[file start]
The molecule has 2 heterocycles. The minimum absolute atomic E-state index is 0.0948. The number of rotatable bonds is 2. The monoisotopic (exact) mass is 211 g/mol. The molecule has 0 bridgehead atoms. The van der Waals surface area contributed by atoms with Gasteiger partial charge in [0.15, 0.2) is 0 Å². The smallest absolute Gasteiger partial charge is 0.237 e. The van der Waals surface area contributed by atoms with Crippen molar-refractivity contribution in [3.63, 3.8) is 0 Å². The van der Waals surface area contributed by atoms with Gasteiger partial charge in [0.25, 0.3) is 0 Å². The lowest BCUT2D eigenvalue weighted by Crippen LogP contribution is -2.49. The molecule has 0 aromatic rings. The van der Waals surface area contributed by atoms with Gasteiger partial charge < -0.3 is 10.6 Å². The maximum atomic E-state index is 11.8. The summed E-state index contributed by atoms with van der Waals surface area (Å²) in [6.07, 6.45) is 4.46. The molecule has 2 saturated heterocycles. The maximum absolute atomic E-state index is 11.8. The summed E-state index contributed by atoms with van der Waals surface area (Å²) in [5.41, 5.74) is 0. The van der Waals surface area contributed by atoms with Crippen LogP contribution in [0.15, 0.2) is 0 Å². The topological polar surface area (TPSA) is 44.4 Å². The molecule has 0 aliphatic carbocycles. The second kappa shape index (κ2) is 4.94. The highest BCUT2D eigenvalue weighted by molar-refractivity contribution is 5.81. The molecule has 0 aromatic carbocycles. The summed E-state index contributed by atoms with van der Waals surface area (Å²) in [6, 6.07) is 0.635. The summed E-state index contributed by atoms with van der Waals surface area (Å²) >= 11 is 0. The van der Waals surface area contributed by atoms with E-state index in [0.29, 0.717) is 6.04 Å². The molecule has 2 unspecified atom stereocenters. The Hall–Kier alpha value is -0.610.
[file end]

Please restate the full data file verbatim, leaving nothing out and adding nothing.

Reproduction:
The molecule has 2 heterocycles. The minimum absolute atomic E-state index is 0.0948. The number of rotatable bonds is 2. The monoisotopic (exact) mass is 211 g/mol. The molecule has 0 bridgehead atoms. The van der Waals surface area contributed by atoms with Gasteiger partial charge in [0.15, 0.2) is 0 Å². The smallest absolute Gasteiger partial charge is 0.237 e. The van der Waals surface area contributed by atoms with Crippen molar-refractivity contribution in [3.63, 3.8) is 0 Å². The van der Waals surface area contributed by atoms with Gasteiger partial charge in [0.25, 0.3) is 0 Å². The lowest BCUT2D eigenvalue weighted by Crippen LogP contribution is -2.49. The molecule has 0 aromatic rings. The van der Waals surface area contributed by atoms with Gasteiger partial charge < -0.3 is 10.6 Å². The maximum atomic E-state index is 11.8. The summed E-state index contributed by atoms with van der Waals surface area (Å²) in [6.07, 6.45) is 4.46. The molecule has 2 saturated heterocycles. The maximum absolute atomic E-state index is 11.8. The summed E-state index contributed by atoms with van der Waals surface area (Å²) in [5.41, 5.74) is 0. The van der Waals surface area contributed by atoms with Crippen LogP contribution in [0.15, 0.2) is 0 Å². The topological polar surface area (TPSA) is 44.4 Å². The molecule has 0 aliphatic carbocycles. The second kappa shape index (κ2) is 4.94. The highest BCUT2D eigenvalue weighted by molar-refractivity contribution is 5.81. The molecule has 0 aromatic carbocycles. The summed E-state index contributed by atoms with van der Waals surface area (Å²) in [6, 6.07) is 0.635. The summed E-state index contributed by atoms with van der Waals surface area (Å²) >= 11 is 0. The van der Waals surface area contributed by atoms with E-state index in [0.29, 0.717) is 6.04 Å². The molecule has 2 unspecified atom stereocenters. The Hall–Kier alpha value is -0.610.